According to figures released by Statistics Netherlands today, household spending on goods and services was 0.2 percent up in October 2014 from October 2013. Prior to this modest increase, household spending was slightly down in September. Spending on durable consumer goods grew by most. Consumer confidence remained fairly stable in December.
Consumption figures have been adjusted for price changes and differences in the shopping-day pattern.
Domestic household consumption (volume, adjusted for shopping-days)
Spending on household appliances and home furnishing articles up by most
Household spending on durable goods was 2.6 percent higher than twelve months previously. Consumers spent more on household appliances and home furnishing articles in particular. They also bought more bicycles and motor bikes. Last Tuesday, Statistics Netherlands already stated that electronics sales were substantially up in October. Consumers also spent more in home furnishing and DIY shops.
Dutch consumers spent approximately the same amount on food, drinks and tobacco products as last year, whereas spending on other goods (including natural gas and motor fuels) was down by 4.2 percent. Household spending on services, accounting for more than half of domestic consumption, grew by 0.7 percent.
Domestic household consumption by category (volume, adjusted for shopping-days), October 2014
Circumstances for consumption in December about the same as in November
On balance, circumstances for consumption remained stable in December according to the Household Consumption Radar. The rise in Dutch share prices compared to one year previously was larger than in the preceding month. House prices (excluding new construction) also rose by slightly more than twelve months previously. The decrease in the labour force was smaller than in the previous month. On the other hand, Dutch consumers were more pessimistic about future unemployment. By means of six indicators, the Household Consumption Radar shows whether circumstances for Dutch household consumption have become more or less favourable.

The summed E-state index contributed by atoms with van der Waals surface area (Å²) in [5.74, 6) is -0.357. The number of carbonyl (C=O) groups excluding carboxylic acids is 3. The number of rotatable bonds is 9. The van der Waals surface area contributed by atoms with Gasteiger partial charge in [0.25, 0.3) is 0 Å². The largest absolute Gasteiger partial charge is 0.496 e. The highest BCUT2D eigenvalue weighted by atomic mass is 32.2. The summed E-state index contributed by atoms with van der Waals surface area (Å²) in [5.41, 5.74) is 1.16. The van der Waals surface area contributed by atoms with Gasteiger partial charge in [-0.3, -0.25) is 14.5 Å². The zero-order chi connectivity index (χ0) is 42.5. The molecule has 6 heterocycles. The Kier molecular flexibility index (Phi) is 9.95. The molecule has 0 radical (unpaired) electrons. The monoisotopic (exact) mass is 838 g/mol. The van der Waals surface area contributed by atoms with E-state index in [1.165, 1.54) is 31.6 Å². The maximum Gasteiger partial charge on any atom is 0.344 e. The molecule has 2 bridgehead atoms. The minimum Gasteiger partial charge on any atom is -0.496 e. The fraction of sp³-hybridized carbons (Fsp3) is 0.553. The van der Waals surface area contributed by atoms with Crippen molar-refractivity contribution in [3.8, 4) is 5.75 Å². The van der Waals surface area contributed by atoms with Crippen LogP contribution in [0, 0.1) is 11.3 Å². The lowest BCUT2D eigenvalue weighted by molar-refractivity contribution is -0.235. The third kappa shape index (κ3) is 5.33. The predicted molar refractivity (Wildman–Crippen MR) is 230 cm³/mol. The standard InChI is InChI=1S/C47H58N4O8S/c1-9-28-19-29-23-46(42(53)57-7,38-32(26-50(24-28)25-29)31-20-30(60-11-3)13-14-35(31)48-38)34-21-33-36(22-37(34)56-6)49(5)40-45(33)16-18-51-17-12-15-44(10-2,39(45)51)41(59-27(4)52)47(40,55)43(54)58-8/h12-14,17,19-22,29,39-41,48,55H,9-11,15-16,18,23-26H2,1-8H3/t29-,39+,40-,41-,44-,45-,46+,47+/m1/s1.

Consumer confidence remains fairly stable
The mood among consumers improved marginally in December from November. Consumer confidence was -7 in December, versus -8 in the preceding month. Consumers’ opinions about the economic climate and their willingness-to-buy remained virtually unchanged.
At -7, consumer confidence in December is slightly above its long-term average for the past two decades (-8). Consumer confidence reached the highest level ever in April 2000 (27) and reached its lowest point in February 2013 (- 44).
Consumer confidence, seasonally adjusted
Opinions about economic climate and willingness-to-buy remain stable
The component indicator Economic climate was -3, versus -4 in November.The component indicator willingness-to-buy remained stable from November to December at -10.
More figures can be found in dossier Business cycle.
For more information on economic indicators, see the Economic Monitor.